Bid to unseat Merkel gaining momentum - Steinbrück
Opposition candidate in Germany’s election unveils plans to reduce gap between rich and poor
Social Democrat (SPD) election hopeful Peer Steinbrück has promised swift action to close the growing gap between rich and poor in Germany if he unseats chancellor Angela Merkel in next month’s general election.
A feisty Mr Steinbrück promised tax hikes for top earners and a statutory minimum wage of €8.50 within his first 100 days in office in the hope of winning over enough undecided voters to close a 19-point opinion poll gap with Dr Merkel’s ruling Christian Democrats (CDU).
“Just you wait, the election is only starting,” said Mr Steinbrück to journalists in Berlin on Thursday. “My election rallies are more interesting, it’s really rocking with us.”
Under an SPD-lead coalition Germans earning €100,000 would face a seven-point hike in their tax bill to 49 per cent while a promised minimum wage would, he said, would stimulate consumer demand. It would ease pressure on the welfare system too, he said, by ending a practice whereby low-earners are often forced to top up their wages to match welfare levels.
Dr Merkel’s CDU opposes a statutory minimum wage, preferring flexible sector-based agreements, and says tax hikes would strangle the economy. The SPD hopes its “bread-and-butter” pitch will win back traditional SPD centre-left voters who have drifted away from the party in recent years.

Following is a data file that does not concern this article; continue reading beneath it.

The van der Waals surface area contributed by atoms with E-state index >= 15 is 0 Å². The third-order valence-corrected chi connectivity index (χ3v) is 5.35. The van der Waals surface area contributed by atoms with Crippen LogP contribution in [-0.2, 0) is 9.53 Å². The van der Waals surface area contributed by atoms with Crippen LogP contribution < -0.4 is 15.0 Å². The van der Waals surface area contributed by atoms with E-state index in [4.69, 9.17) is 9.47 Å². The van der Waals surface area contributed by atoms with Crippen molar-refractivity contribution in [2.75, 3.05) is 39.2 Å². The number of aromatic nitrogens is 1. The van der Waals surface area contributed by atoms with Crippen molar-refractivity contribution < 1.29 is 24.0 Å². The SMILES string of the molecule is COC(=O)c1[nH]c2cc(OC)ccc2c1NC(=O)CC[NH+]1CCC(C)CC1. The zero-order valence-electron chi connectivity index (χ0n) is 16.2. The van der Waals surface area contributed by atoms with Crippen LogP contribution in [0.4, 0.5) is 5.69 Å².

A limit on rent increases is promised, more liberal dual citizenship laws and regulations to close the pay gap between men and women as well as companies’ contract and permanent staff. On the European front, the SPD promises swift agreement with its neighbours on the terms of a so-called banking union, including EU-wide financial supervision and new powers to wind up failing banks.
Mr Steinbrück accused the Merkel administration of “filibustering and delaying” for claiming the proposed rules would require time-consuming changes to EU treaties. On Greece, however, Mr Steinbrück said he “shared the reluctance” of Ms Merkel to consider a second debt write-down because it would spook investors and burden European taxpayers still further.
The straight-talking Mr Steinbrück, finance minister in chancellor Merkel’s first government, said he would use Sunday’s televised debate between the two to highlight her “politics of the obscure” on domestic and European policy “Her key sentence is, ‘I’ll wait and see’,” he said. “I won’t. It won’t be dull with me as I’m not the man for the round-about. That can make it arduous at times, but it’s more clear for voters.”